ID the Future Intelligent Design, Evolution, and Science Podcast
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paleoanthropology

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Not Enough Evidence: Casey Luskin on Recent Homo Naledi Claims

A recent ABC News article says the latest research about the hominid species Homo naledi "erases the idea of human exceptionalism." A new Netflix documentary suggests that humans are not that special after all. Should we believe the media hype? Or is there more to the story? On this ID The Future, host Andrew McDiarmid speaks with Dr. Casey Luskin to get an update on the Homo naledi controversy. In this episode, Dr. Luskin reviews each of the three main claims about Homo naledi made by Dr. Lee Berger and his team and gives us a summary of the strongest counter-arguments. He also gives his thoughts on the recent Netflix film. "It's very important to communicate scientific ideas to the public," says Luskin. "And I think it's great when scientists do that, when they do it carefully and responsibly and they're making sure that the evidence has been thoroughly worked out...in this case, there was a sense that they had sort of put the cart before the horse." Read More ›
cradle of humankind
Lighted caves of Cradle of Humankind, a World Heritage Site in Gauteng Province, South Africa, the site of 2.8 million year old early hominid fossil and Mrs. Ples
Lighted caves of Cradle of Humankind, a World Heritage Site in Gauteng Province, South Africa, the site of 2.8 million year old early hominid fossil and Mrs. Ples Photo by spiritofamerica on Adobe Stock

New South Africa Book Explores Evidence of Design

Today’s ID the Future spotlights a new free online ID book from South Africa, Science and Faith in Dialogue, with contributions from Stephen Meyer, Hugh Ross, Guillermo Gonzalez, James Tour, Fazale Rana, Marcos Eberlin, and others. Geologist Casey Luskin joins host Eric Anderson to tell how the new peer-reviewed book came together and to describe the chapter he contributed, “Evolutionary Models of Palaeoanthropology, Genetics, and Psychology Fail to Account for Human Origins: A Review.” Luskin did his PhD in South Africa and had many opportunities to study various hominid fossils. Here he explains why he is convinced that intelligent design far better explains the fossil evidence than does Darwinian evolution.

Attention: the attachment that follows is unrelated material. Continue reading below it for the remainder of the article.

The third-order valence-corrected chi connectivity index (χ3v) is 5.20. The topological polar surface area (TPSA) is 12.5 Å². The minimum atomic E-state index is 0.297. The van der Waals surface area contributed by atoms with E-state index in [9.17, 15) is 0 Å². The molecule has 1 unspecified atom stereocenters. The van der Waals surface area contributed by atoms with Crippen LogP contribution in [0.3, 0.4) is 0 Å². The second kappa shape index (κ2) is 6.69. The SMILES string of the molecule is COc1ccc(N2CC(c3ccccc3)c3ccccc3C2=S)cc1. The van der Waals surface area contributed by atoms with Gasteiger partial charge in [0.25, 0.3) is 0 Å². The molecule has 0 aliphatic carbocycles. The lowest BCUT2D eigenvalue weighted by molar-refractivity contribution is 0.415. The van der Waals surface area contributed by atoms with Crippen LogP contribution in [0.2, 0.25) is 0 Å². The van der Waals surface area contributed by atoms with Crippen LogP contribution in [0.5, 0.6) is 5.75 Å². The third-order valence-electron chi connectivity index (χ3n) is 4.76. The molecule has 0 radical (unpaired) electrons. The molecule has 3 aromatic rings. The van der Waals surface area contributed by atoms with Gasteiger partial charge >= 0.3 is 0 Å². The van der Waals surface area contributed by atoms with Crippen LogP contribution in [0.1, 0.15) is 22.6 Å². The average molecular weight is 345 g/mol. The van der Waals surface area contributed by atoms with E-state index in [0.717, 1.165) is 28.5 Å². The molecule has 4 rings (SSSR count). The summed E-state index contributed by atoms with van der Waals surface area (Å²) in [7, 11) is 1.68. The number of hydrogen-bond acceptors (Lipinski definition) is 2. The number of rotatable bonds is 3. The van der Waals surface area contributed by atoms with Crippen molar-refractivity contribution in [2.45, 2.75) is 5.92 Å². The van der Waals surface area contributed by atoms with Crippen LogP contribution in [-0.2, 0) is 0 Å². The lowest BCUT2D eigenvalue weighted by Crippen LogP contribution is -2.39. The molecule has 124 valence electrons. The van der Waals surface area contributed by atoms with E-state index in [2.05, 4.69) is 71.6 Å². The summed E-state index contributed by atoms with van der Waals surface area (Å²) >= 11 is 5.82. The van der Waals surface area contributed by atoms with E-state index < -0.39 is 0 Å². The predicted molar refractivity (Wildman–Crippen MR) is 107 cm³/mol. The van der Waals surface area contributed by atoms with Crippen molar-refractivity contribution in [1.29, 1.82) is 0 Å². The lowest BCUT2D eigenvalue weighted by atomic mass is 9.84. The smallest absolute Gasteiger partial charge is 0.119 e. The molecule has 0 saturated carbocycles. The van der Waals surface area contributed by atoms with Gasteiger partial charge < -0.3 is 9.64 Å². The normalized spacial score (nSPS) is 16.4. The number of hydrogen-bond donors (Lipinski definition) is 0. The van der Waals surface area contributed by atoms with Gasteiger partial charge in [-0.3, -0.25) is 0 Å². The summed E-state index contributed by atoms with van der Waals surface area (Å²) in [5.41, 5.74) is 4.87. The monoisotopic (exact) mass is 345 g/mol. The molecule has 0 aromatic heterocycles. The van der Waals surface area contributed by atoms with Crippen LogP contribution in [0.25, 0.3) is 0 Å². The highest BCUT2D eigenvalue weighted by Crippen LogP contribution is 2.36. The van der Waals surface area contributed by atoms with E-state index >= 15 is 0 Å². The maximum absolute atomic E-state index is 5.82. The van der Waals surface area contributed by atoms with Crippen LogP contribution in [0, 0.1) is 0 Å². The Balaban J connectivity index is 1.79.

Rock arch against a clear blue sky near Kagga Kamma nature reserve in South Africa. Photo by Louis on Adobe Stock.

Casey Luskin’s South Africa Adventures

On this ID the Future, Rob Crowther interviews geologist Casey Luskin, recently back from getting his PhD in geology at the University of Johannesburg in South Africa. Luskin, who formerly worked for Discovery Institute’s Center for Science and Culture, and has just now rejoined the CSC, tells about his adventures doing field research in Africa, his side interest in human origins, his cross-cultural experiences, the amazing game parks, museums, and fossil sites he visited, and a little bit about his PhD, including some evidence suggesting that parts of Africa and Western Australia used to be connected.

Günter Bechly: Human Evolution’s Once ‘Indisputable Facts’ Now “Dead Theory”

On this episode of ID the Future, Andrew McDiarmid interviews paleoentomologist Günter Bechly about human evolution, and how the story keeps getting rewritten. The “out of Africa” story was once “indisputable,” but recent evidence has overturned it; it’s now “dead.” The human phylogenetic tree is riddled with question marks. An original human pair is no longer out of the question. So much weakly founded evidence has been oversold in the past, says Bechly, it’s still wise to apply a healthy dose of skepticism toward today’s “indisputable facts” of human evolution. Please consider donating to support the IDTF Podcast.